Moved to Tears

Posted by Yashika Totlani Khanna on 8:50 AM

(Written on the prompt of the day for Project 365)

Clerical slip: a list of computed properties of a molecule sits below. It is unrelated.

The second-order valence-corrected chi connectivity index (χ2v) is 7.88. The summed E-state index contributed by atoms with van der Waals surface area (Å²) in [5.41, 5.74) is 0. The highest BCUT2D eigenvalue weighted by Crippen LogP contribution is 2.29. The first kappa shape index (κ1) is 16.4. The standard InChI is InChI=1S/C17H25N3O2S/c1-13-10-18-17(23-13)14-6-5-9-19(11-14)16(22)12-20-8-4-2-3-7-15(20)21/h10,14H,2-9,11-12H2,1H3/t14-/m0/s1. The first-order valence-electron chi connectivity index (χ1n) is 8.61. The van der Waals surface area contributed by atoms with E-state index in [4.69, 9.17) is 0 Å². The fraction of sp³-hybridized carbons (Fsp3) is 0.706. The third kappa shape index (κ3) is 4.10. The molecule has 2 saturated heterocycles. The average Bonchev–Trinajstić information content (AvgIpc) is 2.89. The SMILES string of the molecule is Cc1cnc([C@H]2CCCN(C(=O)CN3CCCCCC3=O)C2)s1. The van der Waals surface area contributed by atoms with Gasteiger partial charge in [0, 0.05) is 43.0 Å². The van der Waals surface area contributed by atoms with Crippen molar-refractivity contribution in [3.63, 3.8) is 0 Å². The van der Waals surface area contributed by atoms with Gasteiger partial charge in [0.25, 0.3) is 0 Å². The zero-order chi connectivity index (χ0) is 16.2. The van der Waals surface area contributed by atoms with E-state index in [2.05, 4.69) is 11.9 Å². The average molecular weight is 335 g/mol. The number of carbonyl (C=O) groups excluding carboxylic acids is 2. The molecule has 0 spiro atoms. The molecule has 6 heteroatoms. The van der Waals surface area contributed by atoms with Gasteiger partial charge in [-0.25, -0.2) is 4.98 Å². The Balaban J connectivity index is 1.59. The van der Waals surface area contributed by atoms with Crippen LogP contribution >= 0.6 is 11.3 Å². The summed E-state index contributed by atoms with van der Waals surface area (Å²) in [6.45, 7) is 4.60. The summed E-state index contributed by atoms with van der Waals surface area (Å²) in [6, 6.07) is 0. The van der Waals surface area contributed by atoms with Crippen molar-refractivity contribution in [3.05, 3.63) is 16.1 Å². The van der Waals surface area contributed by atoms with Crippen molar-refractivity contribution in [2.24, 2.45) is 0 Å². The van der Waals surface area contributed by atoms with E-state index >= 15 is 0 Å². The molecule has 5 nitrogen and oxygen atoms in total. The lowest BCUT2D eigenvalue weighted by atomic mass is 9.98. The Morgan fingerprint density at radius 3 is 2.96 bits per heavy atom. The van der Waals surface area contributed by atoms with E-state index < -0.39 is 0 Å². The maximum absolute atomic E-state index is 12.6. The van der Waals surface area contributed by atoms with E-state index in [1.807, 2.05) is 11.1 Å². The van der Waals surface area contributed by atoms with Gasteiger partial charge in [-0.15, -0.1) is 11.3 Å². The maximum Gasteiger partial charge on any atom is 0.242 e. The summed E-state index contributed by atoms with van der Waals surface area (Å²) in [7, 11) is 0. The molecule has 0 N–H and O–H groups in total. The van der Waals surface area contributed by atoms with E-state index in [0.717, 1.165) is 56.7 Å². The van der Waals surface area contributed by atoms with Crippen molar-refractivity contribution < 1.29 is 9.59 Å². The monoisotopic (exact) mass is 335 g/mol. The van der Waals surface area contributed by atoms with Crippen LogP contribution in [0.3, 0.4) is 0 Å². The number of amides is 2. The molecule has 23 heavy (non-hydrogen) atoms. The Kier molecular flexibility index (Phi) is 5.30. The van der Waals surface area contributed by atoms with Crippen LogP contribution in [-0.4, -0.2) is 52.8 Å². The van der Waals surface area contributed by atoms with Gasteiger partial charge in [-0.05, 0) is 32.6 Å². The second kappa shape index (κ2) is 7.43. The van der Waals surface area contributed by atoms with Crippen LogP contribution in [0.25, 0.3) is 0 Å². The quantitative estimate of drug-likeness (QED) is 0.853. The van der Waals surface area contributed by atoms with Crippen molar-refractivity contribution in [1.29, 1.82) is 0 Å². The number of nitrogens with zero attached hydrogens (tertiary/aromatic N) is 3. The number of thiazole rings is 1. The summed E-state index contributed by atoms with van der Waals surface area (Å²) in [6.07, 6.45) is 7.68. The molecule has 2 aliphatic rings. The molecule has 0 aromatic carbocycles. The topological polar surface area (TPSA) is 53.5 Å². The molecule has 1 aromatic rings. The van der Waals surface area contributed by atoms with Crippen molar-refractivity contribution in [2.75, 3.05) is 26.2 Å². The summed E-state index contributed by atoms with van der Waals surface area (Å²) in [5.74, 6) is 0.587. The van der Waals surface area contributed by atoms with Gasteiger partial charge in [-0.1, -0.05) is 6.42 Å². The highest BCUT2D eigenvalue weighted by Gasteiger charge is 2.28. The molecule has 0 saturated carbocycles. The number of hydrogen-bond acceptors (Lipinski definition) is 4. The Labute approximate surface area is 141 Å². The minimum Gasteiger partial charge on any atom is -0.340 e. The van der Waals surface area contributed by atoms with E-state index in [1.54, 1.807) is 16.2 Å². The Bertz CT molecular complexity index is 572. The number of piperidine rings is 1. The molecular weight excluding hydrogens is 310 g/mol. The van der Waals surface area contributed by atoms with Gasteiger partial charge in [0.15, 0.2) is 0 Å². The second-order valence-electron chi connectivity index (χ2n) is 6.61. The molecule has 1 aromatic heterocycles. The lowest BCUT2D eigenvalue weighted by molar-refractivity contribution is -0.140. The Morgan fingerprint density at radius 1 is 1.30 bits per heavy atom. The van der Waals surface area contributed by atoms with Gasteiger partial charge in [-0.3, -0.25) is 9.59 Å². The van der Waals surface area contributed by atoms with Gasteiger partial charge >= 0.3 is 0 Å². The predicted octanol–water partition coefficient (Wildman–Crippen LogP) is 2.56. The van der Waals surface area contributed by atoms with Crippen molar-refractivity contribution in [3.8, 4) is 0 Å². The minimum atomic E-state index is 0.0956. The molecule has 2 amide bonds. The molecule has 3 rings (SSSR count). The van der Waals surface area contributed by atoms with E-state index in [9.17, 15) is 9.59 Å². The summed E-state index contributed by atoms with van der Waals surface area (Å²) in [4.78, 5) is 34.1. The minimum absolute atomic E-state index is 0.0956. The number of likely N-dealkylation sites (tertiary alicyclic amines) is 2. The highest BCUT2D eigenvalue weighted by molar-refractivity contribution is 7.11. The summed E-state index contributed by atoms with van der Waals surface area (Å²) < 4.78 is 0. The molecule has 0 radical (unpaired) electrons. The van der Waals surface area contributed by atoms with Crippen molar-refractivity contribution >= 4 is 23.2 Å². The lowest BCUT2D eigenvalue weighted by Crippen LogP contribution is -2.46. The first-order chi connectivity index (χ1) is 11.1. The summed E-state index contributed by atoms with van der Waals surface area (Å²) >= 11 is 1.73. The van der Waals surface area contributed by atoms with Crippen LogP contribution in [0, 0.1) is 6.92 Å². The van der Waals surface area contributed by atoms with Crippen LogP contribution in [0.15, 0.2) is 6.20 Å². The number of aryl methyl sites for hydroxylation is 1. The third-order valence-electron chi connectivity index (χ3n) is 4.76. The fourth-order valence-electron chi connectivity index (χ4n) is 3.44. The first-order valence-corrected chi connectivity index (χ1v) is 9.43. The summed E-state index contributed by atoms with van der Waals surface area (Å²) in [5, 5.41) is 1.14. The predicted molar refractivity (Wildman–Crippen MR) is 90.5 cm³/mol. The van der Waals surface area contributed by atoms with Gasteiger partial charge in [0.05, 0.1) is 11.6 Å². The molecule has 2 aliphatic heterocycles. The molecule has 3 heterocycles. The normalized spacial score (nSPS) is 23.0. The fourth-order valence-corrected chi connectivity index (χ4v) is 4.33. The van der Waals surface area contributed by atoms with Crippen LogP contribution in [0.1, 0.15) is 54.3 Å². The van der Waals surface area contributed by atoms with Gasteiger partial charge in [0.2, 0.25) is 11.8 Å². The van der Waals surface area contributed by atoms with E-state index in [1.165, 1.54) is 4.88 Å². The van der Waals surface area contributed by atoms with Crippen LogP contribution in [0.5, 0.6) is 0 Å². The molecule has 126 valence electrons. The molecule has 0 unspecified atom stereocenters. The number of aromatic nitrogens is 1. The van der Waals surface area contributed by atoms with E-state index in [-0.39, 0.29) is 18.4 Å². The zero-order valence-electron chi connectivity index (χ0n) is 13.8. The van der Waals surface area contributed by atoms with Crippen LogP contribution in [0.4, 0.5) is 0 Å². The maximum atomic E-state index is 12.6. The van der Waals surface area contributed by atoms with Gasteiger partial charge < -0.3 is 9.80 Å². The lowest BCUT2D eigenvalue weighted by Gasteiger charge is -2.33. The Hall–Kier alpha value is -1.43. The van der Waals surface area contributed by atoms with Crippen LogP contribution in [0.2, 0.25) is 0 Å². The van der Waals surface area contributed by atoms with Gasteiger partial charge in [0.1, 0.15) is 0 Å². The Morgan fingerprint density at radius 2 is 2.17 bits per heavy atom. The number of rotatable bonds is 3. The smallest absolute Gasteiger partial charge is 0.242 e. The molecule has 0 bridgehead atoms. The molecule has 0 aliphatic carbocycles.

As a child, crying did not come naturally to me. Raised by loving parents and looked upon by my two younger brothers, I was a proud child who refused to cry in public. My place in the family was that of an elder. And to always set a good example for my two brothers, I never let them see me cry. Well, at least almost never. Sometimes it was inevitable. Until I turned 17, I stayed with my parents and was never subject to the harsh realities of independently living everyday life. Consequently, I had very few sad memories to relate to when I thought about tears. In fact my biggest fear in those days was not to burst out laughing when the situation demanded a serious face from me. A bad news, a friend scoring less marks or something serious on television. It might have been the lack of maturity or maybe I was just a happy child – either way, I never cried in movies or when I saw something touching. When I eventually migrated from my nest in the pursuit of college education, my experiences with the world changed. I now saw a spade for a spade, and not an ace of diamond. My parents were not physically present around me all the time to shield me from barbed wires of the outside world and my collection of unpleasant memories grew. I also learnt to cherish the presence of my parents more. Another strange occurrence happened around this time. I learnt to cry. A lot. And that trend has only been on an upswing since then. The older I am getting, the more emotions buried deep inside me are surfacing. Fear, anger, anxiety and concern. As I make memories of my own everyday as an adult, I look back at the old memories at home with rejuvenated kindness. My eyes well up when I see a good gesture being done, and all movies now feel like the story of my life. There is always this one character who I can link to someone in real life and their misery & joys become mine. I laugh and cry with them. I also make the extra effort to go out of my way and be extra charitable towards family, friends and strangers. Because I have seen physical proof of my generosity light up someone’s day.